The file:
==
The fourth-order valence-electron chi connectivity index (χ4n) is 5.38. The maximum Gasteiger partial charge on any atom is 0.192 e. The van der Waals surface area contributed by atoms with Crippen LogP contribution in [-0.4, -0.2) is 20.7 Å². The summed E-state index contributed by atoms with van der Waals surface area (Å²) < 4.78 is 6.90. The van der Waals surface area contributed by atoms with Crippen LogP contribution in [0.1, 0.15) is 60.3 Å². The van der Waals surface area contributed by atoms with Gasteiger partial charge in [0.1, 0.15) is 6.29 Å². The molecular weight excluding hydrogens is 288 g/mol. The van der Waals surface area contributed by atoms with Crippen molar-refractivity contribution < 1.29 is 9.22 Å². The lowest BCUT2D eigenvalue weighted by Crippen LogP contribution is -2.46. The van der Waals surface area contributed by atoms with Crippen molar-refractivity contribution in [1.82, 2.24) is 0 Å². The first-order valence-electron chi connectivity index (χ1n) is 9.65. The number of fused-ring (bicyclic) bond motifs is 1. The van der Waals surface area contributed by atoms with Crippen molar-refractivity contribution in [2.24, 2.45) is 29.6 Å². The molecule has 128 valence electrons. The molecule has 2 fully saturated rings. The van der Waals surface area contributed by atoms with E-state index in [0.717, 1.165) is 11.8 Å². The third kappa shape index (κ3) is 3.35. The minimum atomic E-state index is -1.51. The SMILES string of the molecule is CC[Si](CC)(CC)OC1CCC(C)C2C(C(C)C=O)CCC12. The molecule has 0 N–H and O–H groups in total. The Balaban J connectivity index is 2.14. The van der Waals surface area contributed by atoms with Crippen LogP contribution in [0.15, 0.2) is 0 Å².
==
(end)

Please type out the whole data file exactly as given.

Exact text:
The fourth-order valence-electron chi connectivity index (χ4n) is 5.38. The maximum Gasteiger partial charge on any atom is 0.192 e. The van der Waals surface area contributed by atoms with Crippen LogP contribution in [-0.4, -0.2) is 20.7 Å². The summed E-state index contributed by atoms with van der Waals surface area (Å²) < 4.78 is 6.90. The van der Waals surface area contributed by atoms with Crippen LogP contribution in [0.1, 0.15) is 60.3 Å². The van der Waals surface area contributed by atoms with Gasteiger partial charge in [0.1, 0.15) is 6.29 Å². The molecular weight excluding hydrogens is 288 g/mol. The van der Waals surface area contributed by atoms with Crippen molar-refractivity contribution < 1.29 is 9.22 Å². The lowest BCUT2D eigenvalue weighted by Crippen LogP contribution is -2.46. The van der Waals surface area contributed by atoms with Crippen molar-refractivity contribution in [1.82, 2.24) is 0 Å². The first-order valence-electron chi connectivity index (χ1n) is 9.65. The number of fused-ring (bicyclic) bond motifs is 1. The van der Waals surface area contributed by atoms with Crippen molar-refractivity contribution in [2.24, 2.45) is 29.6 Å². The molecule has 128 valence electrons. The molecule has 2 fully saturated rings. The van der Waals surface area contributed by atoms with E-state index in [0.717, 1.165) is 11.8 Å². The third kappa shape index (κ3) is 3.35. The minimum atomic E-state index is -1.51. The SMILES string of the molecule is CC[Si](CC)(CC)OC1CCC(C)C2C(C(C)C=O)CCC12. The molecule has 0 N–H and O–H groups in total. The Balaban J connectivity index is 2.14. The van der Waals surface area contributed by atoms with Crippen LogP contribution in [0.15, 0.2) is 0 Å².